Associate Professor Jacqueline Broad smiling wearing a red top.

Agora Speaker Series 2022 - Associate Professor Jacqueline Broad

Was there any such thing as feminism prior to the late eighteenth century?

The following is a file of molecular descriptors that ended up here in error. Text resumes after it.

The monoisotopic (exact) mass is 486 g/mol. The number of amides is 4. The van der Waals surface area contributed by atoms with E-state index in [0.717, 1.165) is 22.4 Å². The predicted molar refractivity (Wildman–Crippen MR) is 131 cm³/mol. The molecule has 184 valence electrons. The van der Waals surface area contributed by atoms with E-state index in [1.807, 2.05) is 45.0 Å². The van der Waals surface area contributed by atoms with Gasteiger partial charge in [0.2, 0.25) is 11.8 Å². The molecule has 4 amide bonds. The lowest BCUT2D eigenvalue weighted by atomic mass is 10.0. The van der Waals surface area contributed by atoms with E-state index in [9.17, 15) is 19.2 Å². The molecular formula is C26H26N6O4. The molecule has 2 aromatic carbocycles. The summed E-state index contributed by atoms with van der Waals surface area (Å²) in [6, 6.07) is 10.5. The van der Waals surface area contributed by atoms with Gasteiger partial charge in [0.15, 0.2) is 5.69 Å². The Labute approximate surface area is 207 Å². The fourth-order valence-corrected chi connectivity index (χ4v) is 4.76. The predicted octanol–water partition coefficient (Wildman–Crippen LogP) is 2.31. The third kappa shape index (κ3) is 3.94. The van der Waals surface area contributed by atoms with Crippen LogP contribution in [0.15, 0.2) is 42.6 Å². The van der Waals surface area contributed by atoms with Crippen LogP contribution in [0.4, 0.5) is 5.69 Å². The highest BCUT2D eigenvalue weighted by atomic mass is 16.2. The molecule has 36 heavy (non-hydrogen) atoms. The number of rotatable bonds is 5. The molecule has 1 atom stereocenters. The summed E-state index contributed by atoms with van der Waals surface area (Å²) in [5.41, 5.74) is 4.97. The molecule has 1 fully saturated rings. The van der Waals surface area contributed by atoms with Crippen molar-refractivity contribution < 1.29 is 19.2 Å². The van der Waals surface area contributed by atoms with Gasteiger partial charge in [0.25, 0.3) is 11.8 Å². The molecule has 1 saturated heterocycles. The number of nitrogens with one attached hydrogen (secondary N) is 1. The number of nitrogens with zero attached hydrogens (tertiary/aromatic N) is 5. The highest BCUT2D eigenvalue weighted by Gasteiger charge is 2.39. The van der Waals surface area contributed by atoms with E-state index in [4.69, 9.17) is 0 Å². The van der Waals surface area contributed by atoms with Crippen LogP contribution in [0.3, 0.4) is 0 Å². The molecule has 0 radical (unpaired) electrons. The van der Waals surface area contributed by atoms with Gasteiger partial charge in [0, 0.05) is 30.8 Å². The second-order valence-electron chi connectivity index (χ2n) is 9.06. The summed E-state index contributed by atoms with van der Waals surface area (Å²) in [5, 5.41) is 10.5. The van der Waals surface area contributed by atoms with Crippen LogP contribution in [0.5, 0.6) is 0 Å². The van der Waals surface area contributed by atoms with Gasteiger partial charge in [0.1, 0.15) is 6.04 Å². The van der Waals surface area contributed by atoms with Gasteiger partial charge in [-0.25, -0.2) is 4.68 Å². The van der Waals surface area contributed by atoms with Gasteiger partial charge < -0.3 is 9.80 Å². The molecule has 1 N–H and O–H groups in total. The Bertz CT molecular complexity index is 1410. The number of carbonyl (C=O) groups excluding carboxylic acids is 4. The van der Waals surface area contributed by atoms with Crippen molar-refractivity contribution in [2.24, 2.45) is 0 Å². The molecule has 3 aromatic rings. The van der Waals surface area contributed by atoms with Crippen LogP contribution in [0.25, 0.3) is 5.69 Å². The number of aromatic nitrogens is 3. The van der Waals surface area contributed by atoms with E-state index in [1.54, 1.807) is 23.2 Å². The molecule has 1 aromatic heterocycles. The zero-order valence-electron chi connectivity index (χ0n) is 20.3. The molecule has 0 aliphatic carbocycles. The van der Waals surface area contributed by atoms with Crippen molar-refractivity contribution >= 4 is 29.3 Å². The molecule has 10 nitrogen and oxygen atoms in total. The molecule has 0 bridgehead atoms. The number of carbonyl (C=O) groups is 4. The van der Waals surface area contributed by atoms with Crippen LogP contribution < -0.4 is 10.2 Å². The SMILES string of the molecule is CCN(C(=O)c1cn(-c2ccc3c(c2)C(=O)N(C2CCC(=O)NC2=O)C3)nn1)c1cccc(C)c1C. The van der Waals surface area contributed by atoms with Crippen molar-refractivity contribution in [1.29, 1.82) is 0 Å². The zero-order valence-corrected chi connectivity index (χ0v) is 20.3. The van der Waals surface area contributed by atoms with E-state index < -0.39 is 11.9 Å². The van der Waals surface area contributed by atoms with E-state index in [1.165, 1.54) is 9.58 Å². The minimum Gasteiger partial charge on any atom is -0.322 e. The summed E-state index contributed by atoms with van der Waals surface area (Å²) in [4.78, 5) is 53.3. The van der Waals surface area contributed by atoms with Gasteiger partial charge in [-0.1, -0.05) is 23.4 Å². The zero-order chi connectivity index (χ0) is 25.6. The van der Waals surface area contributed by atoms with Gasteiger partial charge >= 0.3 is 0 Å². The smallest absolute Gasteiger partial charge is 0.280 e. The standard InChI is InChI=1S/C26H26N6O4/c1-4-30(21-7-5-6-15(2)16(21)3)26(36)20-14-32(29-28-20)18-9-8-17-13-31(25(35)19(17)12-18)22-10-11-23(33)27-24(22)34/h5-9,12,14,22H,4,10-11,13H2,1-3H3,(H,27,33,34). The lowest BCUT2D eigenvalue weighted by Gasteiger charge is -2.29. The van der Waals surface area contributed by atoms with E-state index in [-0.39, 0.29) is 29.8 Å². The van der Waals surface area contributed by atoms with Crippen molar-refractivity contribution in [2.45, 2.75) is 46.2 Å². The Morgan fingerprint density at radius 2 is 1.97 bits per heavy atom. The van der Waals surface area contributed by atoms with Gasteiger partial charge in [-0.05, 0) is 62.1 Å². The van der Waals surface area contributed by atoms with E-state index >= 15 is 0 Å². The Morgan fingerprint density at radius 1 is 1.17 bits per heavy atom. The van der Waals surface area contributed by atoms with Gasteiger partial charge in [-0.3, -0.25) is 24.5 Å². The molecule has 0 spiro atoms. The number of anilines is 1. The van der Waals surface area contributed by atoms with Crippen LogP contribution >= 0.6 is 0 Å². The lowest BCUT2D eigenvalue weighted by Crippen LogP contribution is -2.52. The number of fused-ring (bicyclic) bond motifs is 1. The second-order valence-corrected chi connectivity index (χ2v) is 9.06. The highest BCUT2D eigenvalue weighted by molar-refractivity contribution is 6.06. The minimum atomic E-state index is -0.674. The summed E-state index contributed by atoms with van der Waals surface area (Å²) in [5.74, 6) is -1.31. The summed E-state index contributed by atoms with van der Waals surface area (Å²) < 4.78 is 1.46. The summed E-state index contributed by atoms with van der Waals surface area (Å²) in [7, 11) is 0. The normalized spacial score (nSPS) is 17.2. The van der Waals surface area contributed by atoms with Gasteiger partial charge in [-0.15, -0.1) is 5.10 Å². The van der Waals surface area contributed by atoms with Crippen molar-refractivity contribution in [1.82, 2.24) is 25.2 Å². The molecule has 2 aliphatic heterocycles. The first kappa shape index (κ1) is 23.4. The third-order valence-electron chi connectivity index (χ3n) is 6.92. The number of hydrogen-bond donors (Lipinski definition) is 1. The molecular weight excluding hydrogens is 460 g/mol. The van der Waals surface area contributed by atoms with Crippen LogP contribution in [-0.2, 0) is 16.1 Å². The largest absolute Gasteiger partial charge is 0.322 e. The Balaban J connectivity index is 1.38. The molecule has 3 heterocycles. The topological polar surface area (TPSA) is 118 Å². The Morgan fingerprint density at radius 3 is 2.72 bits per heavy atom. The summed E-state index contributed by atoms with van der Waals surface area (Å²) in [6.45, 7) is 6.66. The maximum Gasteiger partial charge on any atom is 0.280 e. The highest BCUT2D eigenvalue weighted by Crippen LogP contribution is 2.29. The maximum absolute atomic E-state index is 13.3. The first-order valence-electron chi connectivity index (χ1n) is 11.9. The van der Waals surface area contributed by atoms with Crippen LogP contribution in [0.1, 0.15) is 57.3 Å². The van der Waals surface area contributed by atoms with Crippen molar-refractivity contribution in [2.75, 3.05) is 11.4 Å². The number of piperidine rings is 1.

There is a common view that, prior to the Enlightenment period in late eighteenth-century Europe, there was no such thing as feminism and no recognisably feminist arguments for women’s rights. Some scholars claim that it is in fact anachronistic to regard pro-woman treatises of this period as feminist in the proper sense of the word. The purpose of this talk is to demonstrate that that view is mistaken. I argue that pro-woman authors of the early modern period (from roughly 1600 to 1750) had the appropriate conceptual tools to develop feminist arguments for women’s rights. They argued not only that women had the requisite moral standing to make normative demands on others but also that others were obliged to respect those demands. To substantiate this point, I identify a recurring pattern of argument in early modern women’s writings that appeals to women’s dignity, nobility, and/or excellence as the basis of their moral standing.